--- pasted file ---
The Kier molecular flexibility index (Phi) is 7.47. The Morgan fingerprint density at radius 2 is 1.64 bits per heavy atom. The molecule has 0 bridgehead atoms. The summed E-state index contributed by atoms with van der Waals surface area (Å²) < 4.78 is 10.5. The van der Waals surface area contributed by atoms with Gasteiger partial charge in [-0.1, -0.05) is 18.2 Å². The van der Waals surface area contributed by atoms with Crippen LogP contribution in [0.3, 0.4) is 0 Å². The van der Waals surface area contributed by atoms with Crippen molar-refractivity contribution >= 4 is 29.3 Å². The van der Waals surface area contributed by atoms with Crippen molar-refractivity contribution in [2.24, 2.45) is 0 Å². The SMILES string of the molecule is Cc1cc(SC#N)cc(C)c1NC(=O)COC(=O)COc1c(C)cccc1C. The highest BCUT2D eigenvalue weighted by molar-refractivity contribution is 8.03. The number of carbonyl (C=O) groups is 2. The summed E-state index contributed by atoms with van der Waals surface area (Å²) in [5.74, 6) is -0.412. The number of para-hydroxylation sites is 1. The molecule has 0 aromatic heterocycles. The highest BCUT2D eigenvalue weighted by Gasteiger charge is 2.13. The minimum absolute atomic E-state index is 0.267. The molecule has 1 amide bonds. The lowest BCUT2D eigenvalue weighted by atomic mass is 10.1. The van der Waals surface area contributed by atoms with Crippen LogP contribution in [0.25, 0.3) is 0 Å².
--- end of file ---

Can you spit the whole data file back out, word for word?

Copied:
The Kier molecular flexibility index (Phi) is 7.47. The Morgan fingerprint density at radius 2 is 1.64 bits per heavy atom. The molecule has 0 bridgehead atoms. The summed E-state index contributed by atoms with van der Waals surface area (Å²) < 4.78 is 10.5. The van der Waals surface area contributed by atoms with Gasteiger partial charge in [-0.1, -0.05) is 18.2 Å². The van der Waals surface area contributed by atoms with Crippen LogP contribution in [0.3, 0.4) is 0 Å². The van der Waals surface area contributed by atoms with Crippen molar-refractivity contribution >= 4 is 29.3 Å². The van der Waals surface area contributed by atoms with Crippen molar-refractivity contribution in [2.24, 2.45) is 0 Å². The SMILES string of the molecule is Cc1cc(SC#N)cc(C)c1NC(=O)COC(=O)COc1c(C)cccc1C. The highest BCUT2D eigenvalue weighted by molar-refractivity contribution is 8.03. The number of carbonyl (C=O) groups is 2. The summed E-state index contributed by atoms with van der Waals surface area (Å²) in [5.74, 6) is -0.412. The number of para-hydroxylation sites is 1. The molecule has 0 aromatic heterocycles. The highest BCUT2D eigenvalue weighted by Gasteiger charge is 2.13. The minimum absolute atomic E-state index is 0.267. The molecule has 1 amide bonds. The lowest BCUT2D eigenvalue weighted by atomic mass is 10.1. The van der Waals surface area contributed by atoms with Crippen LogP contribution in [0.25, 0.3) is 0 Å².